Photo courtesy of U.S. Small Business Administration

Photo courtesy of U.S. Small Business Administration


Businesses Navigate PPP Loans and Other Disaster Relief Sources

The U.S. Small Business Administration’s Payment Protection Program distributed billions of dollars in loans in the past months to companies with less than 500 employees that were hurt by the COVID-19 economic shutdown. According to Tom Waldman, a shareholder in the law firm of Stradling Yocca Carlson & Rauth, opportunities remain to get SBA loans.

Despite the hassles and the flawed rollout of the loan program, in addition to the criticisms of the SBA distributing loans to big businesses, Waldman said that the benefits of these loans outweigh the problems.

“They’re better than bank interest rates,” Waldman said. Businesses can apply to have loans forgiven. If businesses can prove to the SBA that its loans were spent in an eight-week period on expenses such as payroll, utilities, rent or a mortgage, companies do not have to pay back the PPP loan. However, applying for loan forgiveness is onerous.

“The loan-forgiveness form is quite complicated,” Waldman said. “It is 11 pages. It looks like a tax return in terms of details that you need to provide.”

Businesses asking for loan forgiveness have to prove how many employees continued working at their facilities, and they also must show the other areas where they spent the loan money.

Waldman recommended looking for new PPP loans at smaller banks that may have not been overwhelmed by applications in the last couple of months. Waldman said that there is no near-term deadline to apply for these loans as Congress will likely not review the program until October.

The SBA’s PPP program is intended for small businesses. Larger operations plus small businesses can apply for the Main Street Lending Program supported by the U.S. Federal Reserve.

Main Street Lending Program loans could be used for payroll, similar to the PPP options. They can also be used for such things as moving costs and buying inventory. They cannot be used for compensating shareholders.

SBA loans and programs from the federal government are not the only game in town for seeking disaster relief and crisis support. Local governments also offer assistance programs.

The PACE Business Development Center, headquartered in Los Angeles’ Pico-Union district, has been advising its clients on SBA loans and other programs through this crisis, said Daniel Ing, the group’s marketing manager.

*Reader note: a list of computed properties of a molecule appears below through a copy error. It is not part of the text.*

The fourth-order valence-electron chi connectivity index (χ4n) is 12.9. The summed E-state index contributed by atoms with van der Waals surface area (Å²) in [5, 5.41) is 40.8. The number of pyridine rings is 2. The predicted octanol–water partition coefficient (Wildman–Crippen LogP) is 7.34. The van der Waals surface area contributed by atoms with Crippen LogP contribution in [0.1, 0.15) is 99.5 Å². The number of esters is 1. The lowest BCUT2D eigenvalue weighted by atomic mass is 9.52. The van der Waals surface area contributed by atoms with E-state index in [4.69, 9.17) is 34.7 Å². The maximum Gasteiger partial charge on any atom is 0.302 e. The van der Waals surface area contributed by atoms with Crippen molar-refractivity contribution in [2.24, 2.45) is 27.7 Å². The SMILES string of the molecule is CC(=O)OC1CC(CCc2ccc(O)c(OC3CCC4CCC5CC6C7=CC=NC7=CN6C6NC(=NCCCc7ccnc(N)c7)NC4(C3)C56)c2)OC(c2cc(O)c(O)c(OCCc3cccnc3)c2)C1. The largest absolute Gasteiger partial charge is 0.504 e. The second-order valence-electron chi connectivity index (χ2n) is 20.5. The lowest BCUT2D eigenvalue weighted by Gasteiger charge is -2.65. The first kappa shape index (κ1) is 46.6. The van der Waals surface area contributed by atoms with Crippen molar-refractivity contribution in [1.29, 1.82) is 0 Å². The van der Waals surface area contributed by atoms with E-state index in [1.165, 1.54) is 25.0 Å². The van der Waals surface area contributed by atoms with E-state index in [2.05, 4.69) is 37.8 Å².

The City of Los Angeles has offered a small-business emergency-relief micro-loan program in which Los Angeles businesses can apply for loans that range from $5,000 to $20,000. Borrowers must pay back loans in 18 months to five years.

Some districts in the County of Los Angeles also offer assistance programs. There is a loan program for L.A. County’s District 1, where loans are offered to encourage development for unincorporated areas around cities in that district such as Bell, Commerce and Cudahy.

The Economic Development Agency, which is a division of the U.S. Department of Commerce, offers a loan program for building a business around economically disadvantaged areas in South Los Angeles and the southeastern cities of Los Angeles County such as East Los Angeles, Montebello and Monterey Park. PACE serves as an SBA micro-loan lender and an SBA community advantage lender. Some of these loans can help with needs such as buying inventory, debt refinancing and building working capital. Many of these loans are reserved for minority-owned businesses.

PACE counselors can help determine what loan programs could serve a business best, though businesses also must be proactive in sourcing aid, Ing said.

“You can’t wait [until] the point that you are so desperate that it is a challenge,” Ing said of searching for loans and aid. Businesses must be prepared to demonstrate that they qualify for specific loan programs.

“Businesses must be prepared for the application process because that takes time,” he explained. “It helps to have your finances in order and know how much you need and what you need it for. It’s a race against time while you wait for funding to be approved and for the funds to show up in your bank account.”

Major businesses and utilities also offer grant programs. Communications and technology company Verizon has funded a Verizon Small Business Recovery Fund. On April 30, it announced a round of grants that has a total of $2.5 million to help small businesses meet payroll, pay rent and help with operational needs, according to Rose Stuckey Kirk, Verizon’s chief corporate social-responsibility officer.

“Verizon recognizes how valuable small businesses are and that the economic stability of our communities is based on their success,” she said in a statement. “It’s critical that we lean in and support these businesses so they can continue to sustain themselves during this unprecedented time of need.”